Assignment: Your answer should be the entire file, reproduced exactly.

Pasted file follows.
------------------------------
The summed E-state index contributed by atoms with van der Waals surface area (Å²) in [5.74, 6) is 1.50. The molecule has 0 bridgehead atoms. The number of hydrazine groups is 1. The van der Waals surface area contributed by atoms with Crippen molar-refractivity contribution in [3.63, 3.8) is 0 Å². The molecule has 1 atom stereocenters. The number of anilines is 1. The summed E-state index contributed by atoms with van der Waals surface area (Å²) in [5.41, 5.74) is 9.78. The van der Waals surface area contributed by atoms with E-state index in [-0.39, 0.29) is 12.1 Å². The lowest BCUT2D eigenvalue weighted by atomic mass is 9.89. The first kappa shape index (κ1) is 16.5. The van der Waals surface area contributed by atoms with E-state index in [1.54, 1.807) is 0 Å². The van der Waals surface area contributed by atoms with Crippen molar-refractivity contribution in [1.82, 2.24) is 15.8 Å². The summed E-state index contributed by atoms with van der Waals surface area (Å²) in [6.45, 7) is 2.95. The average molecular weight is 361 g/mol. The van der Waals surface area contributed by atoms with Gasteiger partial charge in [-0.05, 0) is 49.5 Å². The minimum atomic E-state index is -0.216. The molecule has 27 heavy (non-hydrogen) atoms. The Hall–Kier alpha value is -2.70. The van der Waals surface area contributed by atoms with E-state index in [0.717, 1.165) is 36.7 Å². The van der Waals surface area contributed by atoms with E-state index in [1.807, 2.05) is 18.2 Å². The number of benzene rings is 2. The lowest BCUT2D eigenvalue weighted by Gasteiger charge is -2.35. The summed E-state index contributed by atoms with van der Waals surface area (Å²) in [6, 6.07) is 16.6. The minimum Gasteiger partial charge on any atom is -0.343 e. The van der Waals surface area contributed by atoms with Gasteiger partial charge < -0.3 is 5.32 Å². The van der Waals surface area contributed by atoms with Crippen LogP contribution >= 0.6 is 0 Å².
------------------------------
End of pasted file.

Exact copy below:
The summed E-state index contributed by atoms with van der Waals surface area (Å²) in [5.74, 6) is 1.50. The molecule has 0 bridgehead atoms. The number of hydrazine groups is 1. The van der Waals surface area contributed by atoms with Crippen molar-refractivity contribution in [3.63, 3.8) is 0 Å². The molecule has 1 atom stereocenters. The number of anilines is 1. The summed E-state index contributed by atoms with van der Waals surface area (Å²) in [5.41, 5.74) is 9.78. The van der Waals surface area contributed by atoms with E-state index in [-0.39, 0.29) is 12.1 Å². The lowest BCUT2D eigenvalue weighted by atomic mass is 9.89. The first kappa shape index (κ1) is 16.5. The van der Waals surface area contributed by atoms with E-state index in [1.54, 1.807) is 0 Å². The van der Waals surface area contributed by atoms with Crippen molar-refractivity contribution in [1.82, 2.24) is 15.8 Å². The summed E-state index contributed by atoms with van der Waals surface area (Å²) in [6.45, 7) is 2.95. The average molecular weight is 361 g/mol. The van der Waals surface area contributed by atoms with Gasteiger partial charge in [-0.05, 0) is 49.5 Å². The minimum atomic E-state index is -0.216. The molecule has 27 heavy (non-hydrogen) atoms. The Hall–Kier alpha value is -2.70. The van der Waals surface area contributed by atoms with E-state index in [0.717, 1.165) is 36.7 Å². The van der Waals surface area contributed by atoms with E-state index in [1.807, 2.05) is 18.2 Å². The number of benzene rings is 2. The lowest BCUT2D eigenvalue weighted by Gasteiger charge is -2.35. The summed E-state index contributed by atoms with van der Waals surface area (Å²) in [6, 6.07) is 16.6. The minimum Gasteiger partial charge on any atom is -0.343 e. The van der Waals surface area contributed by atoms with Gasteiger partial charge < -0.3 is 5.32 Å². The van der Waals surface area contributed by atoms with Crippen LogP contribution >= 0.6 is 0 Å².